As a writer for CyberPrivacy since 2012, Marilia Wyatt is stepping down. Here she reflects on why she created the blog as a then student at Rutgers University—from the desire to improve her writing to fuel her passion for educating individuals on privacy, cybersecurity, and technology issues.
By Marilia Wyatt, CyberPrivacy
This is my last edition for CyberPrivacy—a blog with the mission to educate individuals on issues at the intersection of privacy, technology, cybersecurity, and society.
When I started this blog as a researcher and writer—it never occurred to me that I would have an opportunity to publish for The Wall Street Journal Pro as a cyberrisk analyst. But here it is, our cybersecurity research team has recently became part of the WSJ Newsroom, and the Rules and Ethics Guidelines that govern our work require me to step down from CyberPrivacy.
I treasured this blog as a safe space, born out of my curiosity and creativity to experiment with writing, and learn continuously. All this was intended to drill down into a range of cybersecurity and privacy issues through a business and societal lens.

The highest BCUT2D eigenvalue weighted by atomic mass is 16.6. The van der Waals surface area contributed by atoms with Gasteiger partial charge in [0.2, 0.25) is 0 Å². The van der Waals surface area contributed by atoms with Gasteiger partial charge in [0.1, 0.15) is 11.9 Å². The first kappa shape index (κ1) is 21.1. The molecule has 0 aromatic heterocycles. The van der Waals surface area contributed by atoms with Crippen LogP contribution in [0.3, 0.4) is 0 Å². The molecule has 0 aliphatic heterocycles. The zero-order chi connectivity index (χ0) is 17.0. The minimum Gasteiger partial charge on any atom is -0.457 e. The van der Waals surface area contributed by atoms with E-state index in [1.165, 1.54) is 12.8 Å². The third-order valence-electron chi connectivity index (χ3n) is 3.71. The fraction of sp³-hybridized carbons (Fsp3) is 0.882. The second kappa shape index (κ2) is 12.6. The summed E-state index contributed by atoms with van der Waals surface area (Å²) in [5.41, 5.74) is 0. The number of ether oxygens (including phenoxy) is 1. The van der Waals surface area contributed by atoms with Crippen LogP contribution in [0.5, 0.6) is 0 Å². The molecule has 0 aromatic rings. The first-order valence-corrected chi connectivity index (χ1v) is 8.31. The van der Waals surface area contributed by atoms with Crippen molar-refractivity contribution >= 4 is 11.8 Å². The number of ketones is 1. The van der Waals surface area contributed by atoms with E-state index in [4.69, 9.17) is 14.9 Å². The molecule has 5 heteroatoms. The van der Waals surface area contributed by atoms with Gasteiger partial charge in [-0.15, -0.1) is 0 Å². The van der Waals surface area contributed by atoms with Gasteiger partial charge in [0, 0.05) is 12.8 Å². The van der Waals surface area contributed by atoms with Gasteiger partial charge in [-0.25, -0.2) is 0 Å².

Interestingly, however, CyberPrivacy initially focused on student privacy. Back in 2012, my analyses aimed to raise awareness to university administrators on the crucial need to provide students a secure course platform to protect their academic freedom and freedom of speech.
Different Path Emerges
I’m sailing to the next challenge. The rigor and ethics of The Wall Street Journal compels me to take on this new responsibility as a cyberrisk analyst. The goal includes building data sets that give executives insights to make agile and informed decisions concerning cybersecurity and privacy, among others. Doing so is at the heart of why I created CyberPrivacy.
Readers, keep up to speed on the issues that matter, especially how technology is changing and impacting business and society. Doing so can help you ask critical questions on personal data governance, ethics, privacy, cybersecurity, and responsible use. Can you afford not to know?